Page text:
The ‘baby’ Panigale is now at a level where the best superbikes were from not that long ago...
Oh no, Manuel Poggiali would be my mentor. I’m so done. I’m so-freaking-done!
This guy is properly fast on a bike — any bike. Well, a two-time world champion ought to be I suppose. He’s beaten guys like Dani Pedrosa and Jorge Lorenzo. But, as I discovered, Manuel is also a very cool, charming, and incredibly patient guy.
This was the press ride for the Ducati 959 Panigale. It’s the 899, only better. It’s the 1299, only lesser.
Turns 5-6. I wasn’t able to hold it flat around there. And seeing Manuel in front of me, sliding into corners and exiting at speeds that I’ve only imagined in my wet dreams, made it even more embarrassing. Only, it didn’t — because, let’s be honest, he’s a bloody racer. I am, on my best day, a buffoon.
We were going steady and getting faster with every lap. I was appreciated for my steady development, and that was just the ego massage that I needed. But, after the second session, Manuel suggested that we should spice things up a bit. In my mind, I was already at the threshold of my heroism without letting anyone on to the fact that I actually wanted to lock myself in a room and shiver in fear. You see, I haven’t been on a bike of any sort for a while – and I haven’t been on a track in even longer. The coming together of both those elements took some getting used to.
I was happy scaring myself in Sport mode around the absolutely awesome Chang circuit in Buriram, Thailand. It’s a super technical track, and I couldn’t, for the life of me, figure out the right line around some of the corners. But it is truly a magnificent circuit. Even MotoGP has signed up for a few years, I hear.
So, by spicing things up Manuel meant that we shift into Race mode. Ducati has packed in a lot of electronic magic in the 959 Panigale — much like all the big players in the sport bike segment are doing these days. We were riding in Sport mode, with middling levels of traction control and ABS. In Race mode, conversely, all the settings get lowered to a default ‘are you kidding me?’ level. There’s also an option of ‘this is arse-clenchingly nuts’, but I happily stayed away from that the whole time. The settings can be set according to the rider’s preference. So I took up the sanity level, and the traction control went one level up and I dialled in ABS support at 2.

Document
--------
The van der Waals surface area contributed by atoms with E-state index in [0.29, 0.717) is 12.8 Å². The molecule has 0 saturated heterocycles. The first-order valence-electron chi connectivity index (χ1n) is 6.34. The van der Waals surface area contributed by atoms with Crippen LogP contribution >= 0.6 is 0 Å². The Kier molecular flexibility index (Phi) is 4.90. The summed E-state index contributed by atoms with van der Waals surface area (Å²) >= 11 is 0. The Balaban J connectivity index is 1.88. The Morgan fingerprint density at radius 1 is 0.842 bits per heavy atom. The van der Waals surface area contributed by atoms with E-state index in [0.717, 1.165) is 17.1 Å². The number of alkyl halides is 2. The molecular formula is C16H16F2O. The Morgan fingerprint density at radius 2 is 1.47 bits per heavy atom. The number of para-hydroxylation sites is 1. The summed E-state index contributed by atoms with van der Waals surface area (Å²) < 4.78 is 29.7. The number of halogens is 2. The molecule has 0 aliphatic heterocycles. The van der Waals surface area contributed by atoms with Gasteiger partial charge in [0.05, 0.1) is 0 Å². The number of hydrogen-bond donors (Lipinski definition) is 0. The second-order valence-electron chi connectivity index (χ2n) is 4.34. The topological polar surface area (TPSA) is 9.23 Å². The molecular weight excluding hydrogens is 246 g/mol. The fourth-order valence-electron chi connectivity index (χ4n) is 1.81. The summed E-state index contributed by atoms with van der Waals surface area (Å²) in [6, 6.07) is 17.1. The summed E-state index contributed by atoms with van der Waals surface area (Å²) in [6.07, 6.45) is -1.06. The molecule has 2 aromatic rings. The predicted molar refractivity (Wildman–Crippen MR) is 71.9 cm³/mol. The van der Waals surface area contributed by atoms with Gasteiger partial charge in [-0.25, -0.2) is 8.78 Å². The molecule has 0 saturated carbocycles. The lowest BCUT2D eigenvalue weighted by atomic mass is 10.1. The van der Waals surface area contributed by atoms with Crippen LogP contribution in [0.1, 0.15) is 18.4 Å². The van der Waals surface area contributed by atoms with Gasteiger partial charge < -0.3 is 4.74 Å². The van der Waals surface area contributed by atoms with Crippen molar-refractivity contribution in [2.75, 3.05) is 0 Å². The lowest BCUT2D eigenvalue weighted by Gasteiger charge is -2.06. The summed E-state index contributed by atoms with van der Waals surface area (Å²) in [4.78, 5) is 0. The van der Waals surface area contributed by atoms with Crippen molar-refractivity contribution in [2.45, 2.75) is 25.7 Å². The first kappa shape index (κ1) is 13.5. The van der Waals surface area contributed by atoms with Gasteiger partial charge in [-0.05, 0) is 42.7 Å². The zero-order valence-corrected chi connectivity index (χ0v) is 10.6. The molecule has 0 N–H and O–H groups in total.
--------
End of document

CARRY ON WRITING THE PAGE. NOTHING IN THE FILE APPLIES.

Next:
The bike makes the same amount of power in Race mode as it does in Sport — 156bhp – but it’s communicated to the tyres is in an angrier manner. Opening the throttle mid-corner isn't an intuitive practice — it’s a calculation of the percentage of risk you have of falling down. You’re doing mathematics in the middle of the corner! It’s uncanny. But, of course, you don't fall down — those computer nerds have done a wicked job with traction control and ABS. The 959 Panigale also gets a slipper clutch that prevents the rear wheel from locking by optimising the delivery of torque. Thank goodness!
On the mechanical front, Ducati has made some heavy-duty changes to the Superquadro engine. The stroke has gone up from 57.2mm to 60.8mm — which is the same as the 1299 Panigale. It also gets a new crankshaft, con-rods, engine head and casing, new timing chain, as well as a completely revised gearbox and lubricating system. The 12.5:1 compression remains the same as that of the 899 Panigale’s. The exhaust diameter has been increased from 55mm to 60mm, and the throttle bodies feature dual injectors. The chassis is largely the same aluminium monocoque two-piece frame that keeps the engine as a structural item, but the swing-arm pivot has been lowered by 4mm to enhance grip levels at the rear — especially when opening the throttle while exiting bends from full lean.